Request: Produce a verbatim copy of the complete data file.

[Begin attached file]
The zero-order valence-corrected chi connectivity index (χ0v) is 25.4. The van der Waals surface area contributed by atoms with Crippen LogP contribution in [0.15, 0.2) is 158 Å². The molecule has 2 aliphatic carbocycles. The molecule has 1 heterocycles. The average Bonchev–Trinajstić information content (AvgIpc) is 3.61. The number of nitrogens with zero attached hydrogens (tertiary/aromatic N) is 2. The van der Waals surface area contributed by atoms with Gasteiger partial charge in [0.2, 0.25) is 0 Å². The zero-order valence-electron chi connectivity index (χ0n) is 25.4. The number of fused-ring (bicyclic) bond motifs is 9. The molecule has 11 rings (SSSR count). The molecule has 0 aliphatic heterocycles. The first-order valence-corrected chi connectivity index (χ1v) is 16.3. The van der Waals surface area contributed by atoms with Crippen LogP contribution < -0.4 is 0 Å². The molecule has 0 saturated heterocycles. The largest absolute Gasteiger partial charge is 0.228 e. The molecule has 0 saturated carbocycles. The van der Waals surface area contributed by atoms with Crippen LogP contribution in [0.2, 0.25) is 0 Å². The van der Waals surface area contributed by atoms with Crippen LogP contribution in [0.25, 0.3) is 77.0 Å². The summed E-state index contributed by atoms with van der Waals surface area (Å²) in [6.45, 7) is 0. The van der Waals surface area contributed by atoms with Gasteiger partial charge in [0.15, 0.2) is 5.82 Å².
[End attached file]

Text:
The zero-order valence-corrected chi connectivity index (χ0v) is 25.4. The van der Waals surface area contributed by atoms with Crippen LogP contribution in [0.15, 0.2) is 158 Å². The molecule has 2 aliphatic carbocycles. The molecule has 1 heterocycles. The average Bonchev–Trinajstić information content (AvgIpc) is 3.61. The number of nitrogens with zero attached hydrogens (tertiary/aromatic N) is 2. The van der Waals surface area contributed by atoms with Gasteiger partial charge in [0.2, 0.25) is 0 Å². The zero-order valence-electron chi connectivity index (χ0n) is 25.4. The number of fused-ring (bicyclic) bond motifs is 9. The molecule has 11 rings (SSSR count). The molecule has 0 aliphatic heterocycles. The first-order valence-corrected chi connectivity index (χ1v) is 16.3. The van der Waals surface area contributed by atoms with Crippen LogP contribution < -0.4 is 0 Å². The molecule has 0 saturated heterocycles. The largest absolute Gasteiger partial charge is 0.228 e. The molecule has 0 saturated carbocycles. The van der Waals surface area contributed by atoms with Crippen LogP contribution in [0.2, 0.25) is 0 Å². The van der Waals surface area contributed by atoms with Crippen LogP contribution in [0.25, 0.3) is 77.0 Å². The summed E-state index contributed by atoms with van der Waals surface area (Å²) in [6.45, 7) is 0. The van der Waals surface area contributed by atoms with Gasteiger partial charge in [0.15, 0.2) is 5.82 Å².